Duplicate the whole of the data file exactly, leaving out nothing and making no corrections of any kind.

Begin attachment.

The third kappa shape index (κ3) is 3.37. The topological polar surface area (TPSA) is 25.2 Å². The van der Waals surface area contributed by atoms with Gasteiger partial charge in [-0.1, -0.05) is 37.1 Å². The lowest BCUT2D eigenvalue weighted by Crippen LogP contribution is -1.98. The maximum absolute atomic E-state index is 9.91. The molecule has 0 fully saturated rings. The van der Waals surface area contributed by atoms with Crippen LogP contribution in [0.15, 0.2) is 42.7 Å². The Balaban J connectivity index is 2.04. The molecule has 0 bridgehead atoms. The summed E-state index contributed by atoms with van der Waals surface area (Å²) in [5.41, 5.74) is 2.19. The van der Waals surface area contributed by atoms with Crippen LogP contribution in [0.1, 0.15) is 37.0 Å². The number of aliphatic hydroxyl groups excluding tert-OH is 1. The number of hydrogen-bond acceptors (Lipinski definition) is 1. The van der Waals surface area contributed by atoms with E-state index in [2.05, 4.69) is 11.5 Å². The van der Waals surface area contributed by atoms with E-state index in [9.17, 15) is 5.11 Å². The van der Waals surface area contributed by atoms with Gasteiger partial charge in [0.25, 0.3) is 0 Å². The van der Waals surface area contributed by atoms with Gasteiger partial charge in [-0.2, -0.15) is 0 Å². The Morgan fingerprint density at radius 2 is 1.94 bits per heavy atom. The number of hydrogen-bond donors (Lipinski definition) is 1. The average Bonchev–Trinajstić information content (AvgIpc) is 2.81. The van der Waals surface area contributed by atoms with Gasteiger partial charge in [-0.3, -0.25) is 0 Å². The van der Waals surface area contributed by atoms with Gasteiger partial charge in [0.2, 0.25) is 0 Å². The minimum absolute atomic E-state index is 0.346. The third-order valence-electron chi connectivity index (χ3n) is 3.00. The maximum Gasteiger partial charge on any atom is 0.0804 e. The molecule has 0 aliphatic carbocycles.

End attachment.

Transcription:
The third kappa shape index (κ3) is 3.37. The topological polar surface area (TPSA) is 25.2 Å². The van der Waals surface area contributed by atoms with Gasteiger partial charge in [-0.1, -0.05) is 37.1 Å². The lowest BCUT2D eigenvalue weighted by Crippen LogP contribution is -1.98. The maximum absolute atomic E-state index is 9.91. The molecule has 0 fully saturated rings. The van der Waals surface area contributed by atoms with Crippen LogP contribution in [0.15, 0.2) is 42.7 Å². The Balaban J connectivity index is 2.04. The molecule has 0 bridgehead atoms. The summed E-state index contributed by atoms with van der Waals surface area (Å²) in [5.41, 5.74) is 2.19. The van der Waals surface area contributed by atoms with Crippen LogP contribution in [0.1, 0.15) is 37.0 Å². The number of aliphatic hydroxyl groups excluding tert-OH is 1. The number of hydrogen-bond acceptors (Lipinski definition) is 1. The van der Waals surface area contributed by atoms with E-state index in [2.05, 4.69) is 11.5 Å². The van der Waals surface area contributed by atoms with E-state index in [9.17, 15) is 5.11 Å². The van der Waals surface area contributed by atoms with Gasteiger partial charge in [0.25, 0.3) is 0 Å². The van der Waals surface area contributed by atoms with Gasteiger partial charge in [-0.2, -0.15) is 0 Å². The Morgan fingerprint density at radius 2 is 1.94 bits per heavy atom. The number of hydrogen-bond donors (Lipinski definition) is 1. The average Bonchev–Trinajstić information content (AvgIpc) is 2.81. The van der Waals surface area contributed by atoms with Gasteiger partial charge in [-0.3, -0.25) is 0 Å². The van der Waals surface area contributed by atoms with Gasteiger partial charge in [0.2, 0.25) is 0 Å². The minimum absolute atomic E-state index is 0.346. The third-order valence-electron chi connectivity index (χ3n) is 3.00. The maximum Gasteiger partial charge on any atom is 0.0804 e. The molecule has 0 aliphatic carbocycles.